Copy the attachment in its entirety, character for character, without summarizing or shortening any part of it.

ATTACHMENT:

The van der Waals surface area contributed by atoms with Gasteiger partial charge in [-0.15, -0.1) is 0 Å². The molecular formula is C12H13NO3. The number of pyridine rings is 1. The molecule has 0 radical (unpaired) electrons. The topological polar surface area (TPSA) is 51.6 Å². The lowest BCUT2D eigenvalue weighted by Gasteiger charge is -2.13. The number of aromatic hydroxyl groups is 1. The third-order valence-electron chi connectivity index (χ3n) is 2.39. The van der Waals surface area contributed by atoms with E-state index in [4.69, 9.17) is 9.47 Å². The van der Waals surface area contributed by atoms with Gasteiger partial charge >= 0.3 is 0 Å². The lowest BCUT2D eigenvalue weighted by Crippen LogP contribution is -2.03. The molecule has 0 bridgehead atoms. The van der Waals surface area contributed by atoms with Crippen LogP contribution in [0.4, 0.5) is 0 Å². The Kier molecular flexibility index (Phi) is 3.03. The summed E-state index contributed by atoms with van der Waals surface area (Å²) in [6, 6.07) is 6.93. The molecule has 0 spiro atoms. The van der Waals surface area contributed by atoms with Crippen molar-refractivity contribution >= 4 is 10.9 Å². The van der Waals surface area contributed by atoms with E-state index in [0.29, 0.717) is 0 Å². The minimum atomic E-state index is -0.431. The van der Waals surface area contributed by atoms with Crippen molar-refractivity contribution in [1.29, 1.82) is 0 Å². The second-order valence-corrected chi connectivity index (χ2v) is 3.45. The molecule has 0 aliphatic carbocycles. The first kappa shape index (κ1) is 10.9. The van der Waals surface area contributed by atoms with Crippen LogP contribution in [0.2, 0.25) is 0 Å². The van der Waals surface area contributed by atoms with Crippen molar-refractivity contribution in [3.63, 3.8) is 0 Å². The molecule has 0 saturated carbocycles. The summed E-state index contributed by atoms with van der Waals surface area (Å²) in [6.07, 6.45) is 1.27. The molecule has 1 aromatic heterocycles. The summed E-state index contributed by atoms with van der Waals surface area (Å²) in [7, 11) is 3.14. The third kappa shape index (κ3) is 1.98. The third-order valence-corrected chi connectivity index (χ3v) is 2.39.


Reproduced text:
The van der Waals surface area contributed by atoms with Gasteiger partial charge in [-0.15, -0.1) is 0 Å². The molecular formula is C12H13NO3. The number of pyridine rings is 1. The molecule has 0 radical (unpaired) electrons. The topological polar surface area (TPSA) is 51.6 Å². The lowest BCUT2D eigenvalue weighted by Gasteiger charge is -2.13. The number of aromatic hydroxyl groups is 1. The third-order valence-electron chi connectivity index (χ3n) is 2.39. The van der Waals surface area contributed by atoms with E-state index in [4.69, 9.17) is 9.47 Å². The van der Waals surface area contributed by atoms with Gasteiger partial charge >= 0.3 is 0 Å². The lowest BCUT2D eigenvalue weighted by Crippen LogP contribution is -2.03. The molecule has 0 bridgehead atoms. The van der Waals surface area contributed by atoms with Crippen LogP contribution in [0.4, 0.5) is 0 Å². The Kier molecular flexibility index (Phi) is 3.03. The summed E-state index contributed by atoms with van der Waals surface area (Å²) in [6, 6.07) is 6.93. The molecule has 0 spiro atoms. The van der Waals surface area contributed by atoms with Crippen molar-refractivity contribution >= 4 is 10.9 Å². The van der Waals surface area contributed by atoms with E-state index in [0.29, 0.717) is 0 Å². The minimum atomic E-state index is -0.431. The van der Waals surface area contributed by atoms with Crippen molar-refractivity contribution in [1.29, 1.82) is 0 Å². The second-order valence-corrected chi connectivity index (χ2v) is 3.45. The molecule has 0 aliphatic carbocycles. The first kappa shape index (κ1) is 10.9. The van der Waals surface area contributed by atoms with Crippen LogP contribution in [0.2, 0.25) is 0 Å². The van der Waals surface area contributed by atoms with Crippen molar-refractivity contribution in [3.63, 3.8) is 0 Å². The molecule has 0 saturated carbocycles. The summed E-state index contributed by atoms with van der Waals surface area (Å²) in [6.07, 6.45) is 1.27. The molecule has 1 aromatic heterocycles. The summed E-state index contributed by atoms with van der Waals surface area (Å²) in [7, 11) is 3.14. The third kappa shape index (κ3) is 1.98. The third-order valence-corrected chi connectivity index (χ3v) is 2.39.